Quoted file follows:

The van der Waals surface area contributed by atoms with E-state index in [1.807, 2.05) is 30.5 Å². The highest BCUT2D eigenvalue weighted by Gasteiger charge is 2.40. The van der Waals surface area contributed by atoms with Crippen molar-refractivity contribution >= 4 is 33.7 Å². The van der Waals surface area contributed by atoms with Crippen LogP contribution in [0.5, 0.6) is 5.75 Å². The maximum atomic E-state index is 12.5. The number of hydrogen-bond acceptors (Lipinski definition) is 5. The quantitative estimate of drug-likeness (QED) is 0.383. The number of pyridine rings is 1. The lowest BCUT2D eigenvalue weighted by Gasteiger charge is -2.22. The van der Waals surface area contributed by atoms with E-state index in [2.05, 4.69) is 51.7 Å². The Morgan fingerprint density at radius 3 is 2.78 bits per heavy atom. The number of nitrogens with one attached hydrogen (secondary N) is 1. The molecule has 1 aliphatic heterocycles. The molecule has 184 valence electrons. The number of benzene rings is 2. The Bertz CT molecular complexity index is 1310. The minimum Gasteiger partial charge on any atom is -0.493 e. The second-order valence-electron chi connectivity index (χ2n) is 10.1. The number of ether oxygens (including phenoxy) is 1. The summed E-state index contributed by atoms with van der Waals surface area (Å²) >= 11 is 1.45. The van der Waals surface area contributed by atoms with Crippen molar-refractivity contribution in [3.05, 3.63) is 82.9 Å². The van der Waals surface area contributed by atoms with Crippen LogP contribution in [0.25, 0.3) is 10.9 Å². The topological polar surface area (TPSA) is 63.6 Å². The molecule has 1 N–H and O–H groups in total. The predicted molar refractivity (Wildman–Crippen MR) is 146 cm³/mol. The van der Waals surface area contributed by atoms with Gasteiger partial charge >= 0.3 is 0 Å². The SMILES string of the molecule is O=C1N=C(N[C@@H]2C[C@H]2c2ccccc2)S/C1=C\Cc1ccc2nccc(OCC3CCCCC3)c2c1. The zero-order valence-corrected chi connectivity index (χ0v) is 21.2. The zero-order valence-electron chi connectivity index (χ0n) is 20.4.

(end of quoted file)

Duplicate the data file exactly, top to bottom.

The van der Waals surface area contributed by atoms with E-state index in [1.807, 2.05) is 30.5 Å². The highest BCUT2D eigenvalue weighted by Gasteiger charge is 2.40. The van der Waals surface area contributed by atoms with Crippen molar-refractivity contribution >= 4 is 33.7 Å². The van der Waals surface area contributed by atoms with Crippen LogP contribution in [0.5, 0.6) is 5.75 Å². The maximum atomic E-state index is 12.5. The number of hydrogen-bond acceptors (Lipinski definition) is 5. The quantitative estimate of drug-likeness (QED) is 0.383. The number of pyridine rings is 1. The lowest BCUT2D eigenvalue weighted by Gasteiger charge is -2.22. The van der Waals surface area contributed by atoms with E-state index in [2.05, 4.69) is 51.7 Å². The Morgan fingerprint density at radius 3 is 2.78 bits per heavy atom. The number of nitrogens with one attached hydrogen (secondary N) is 1. The molecule has 1 aliphatic heterocycles. The molecule has 184 valence electrons. The number of benzene rings is 2. The Bertz CT molecular complexity index is 1310. The minimum Gasteiger partial charge on any atom is -0.493 e. The second-order valence-electron chi connectivity index (χ2n) is 10.1. The number of ether oxygens (including phenoxy) is 1. The summed E-state index contributed by atoms with van der Waals surface area (Å²) >= 11 is 1.45. The van der Waals surface area contributed by atoms with Crippen molar-refractivity contribution in [3.05, 3.63) is 82.9 Å². The van der Waals surface area contributed by atoms with Crippen LogP contribution in [0.25, 0.3) is 10.9 Å². The topological polar surface area (TPSA) is 63.6 Å². The molecule has 1 N–H and O–H groups in total. The predicted molar refractivity (Wildman–Crippen MR) is 146 cm³/mol. The van der Waals surface area contributed by atoms with Gasteiger partial charge >= 0.3 is 0 Å². The SMILES string of the molecule is O=C1N=C(N[C@@H]2C[C@H]2c2ccccc2)S/C1=C\Cc1ccc2nccc(OCC3CCCCC3)c2c1. The zero-order valence-corrected chi connectivity index (χ0v) is 21.2. The zero-order valence-electron chi connectivity index (χ0n) is 20.4.